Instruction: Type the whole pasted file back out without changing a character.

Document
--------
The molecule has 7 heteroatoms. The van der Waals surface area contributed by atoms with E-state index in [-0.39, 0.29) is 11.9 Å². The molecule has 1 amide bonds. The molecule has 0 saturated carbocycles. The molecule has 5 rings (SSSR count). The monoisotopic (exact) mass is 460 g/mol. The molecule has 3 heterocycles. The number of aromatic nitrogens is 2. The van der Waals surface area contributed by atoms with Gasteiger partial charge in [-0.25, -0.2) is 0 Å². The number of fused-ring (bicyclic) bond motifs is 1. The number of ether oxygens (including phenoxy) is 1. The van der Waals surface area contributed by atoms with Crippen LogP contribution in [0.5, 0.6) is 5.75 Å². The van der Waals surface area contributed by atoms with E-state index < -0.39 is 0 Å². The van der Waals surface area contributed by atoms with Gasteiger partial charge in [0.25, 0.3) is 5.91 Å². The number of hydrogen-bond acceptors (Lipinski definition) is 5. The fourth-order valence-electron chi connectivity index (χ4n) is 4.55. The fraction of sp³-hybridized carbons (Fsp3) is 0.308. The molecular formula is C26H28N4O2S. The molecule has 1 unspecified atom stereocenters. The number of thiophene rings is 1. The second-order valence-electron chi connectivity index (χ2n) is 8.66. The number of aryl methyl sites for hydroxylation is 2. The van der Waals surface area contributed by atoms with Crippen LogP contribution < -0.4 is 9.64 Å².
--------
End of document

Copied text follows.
The molecule has 7 heteroatoms. The van der Waals surface area contributed by atoms with E-state index in [-0.39, 0.29) is 11.9 Å². The molecule has 1 amide bonds. The molecule has 0 saturated carbocycles. The molecule has 5 rings (SSSR count). The monoisotopic (exact) mass is 460 g/mol. The molecule has 3 heterocycles. The number of aromatic nitrogens is 2. The van der Waals surface area contributed by atoms with Gasteiger partial charge in [-0.25, -0.2) is 0 Å². The number of fused-ring (bicyclic) bond motifs is 1. The number of ether oxygens (including phenoxy) is 1. The van der Waals surface area contributed by atoms with Crippen LogP contribution in [0.5, 0.6) is 5.75 Å². The van der Waals surface area contributed by atoms with E-state index < -0.39 is 0 Å². The van der Waals surface area contributed by atoms with Gasteiger partial charge in [0.25, 0.3) is 5.91 Å². The number of hydrogen-bond acceptors (Lipinski definition) is 5. The fourth-order valence-electron chi connectivity index (χ4n) is 4.55. The fraction of sp³-hybridized carbons (Fsp3) is 0.308. The molecular formula is C26H28N4O2S. The molecule has 1 unspecified atom stereocenters. The number of thiophene rings is 1. The second-order valence-electron chi connectivity index (χ2n) is 8.66. The number of aryl methyl sites for hydroxylation is 2. The van der Waals surface area contributed by atoms with Crippen LogP contribution < -0.4 is 9.64 Å².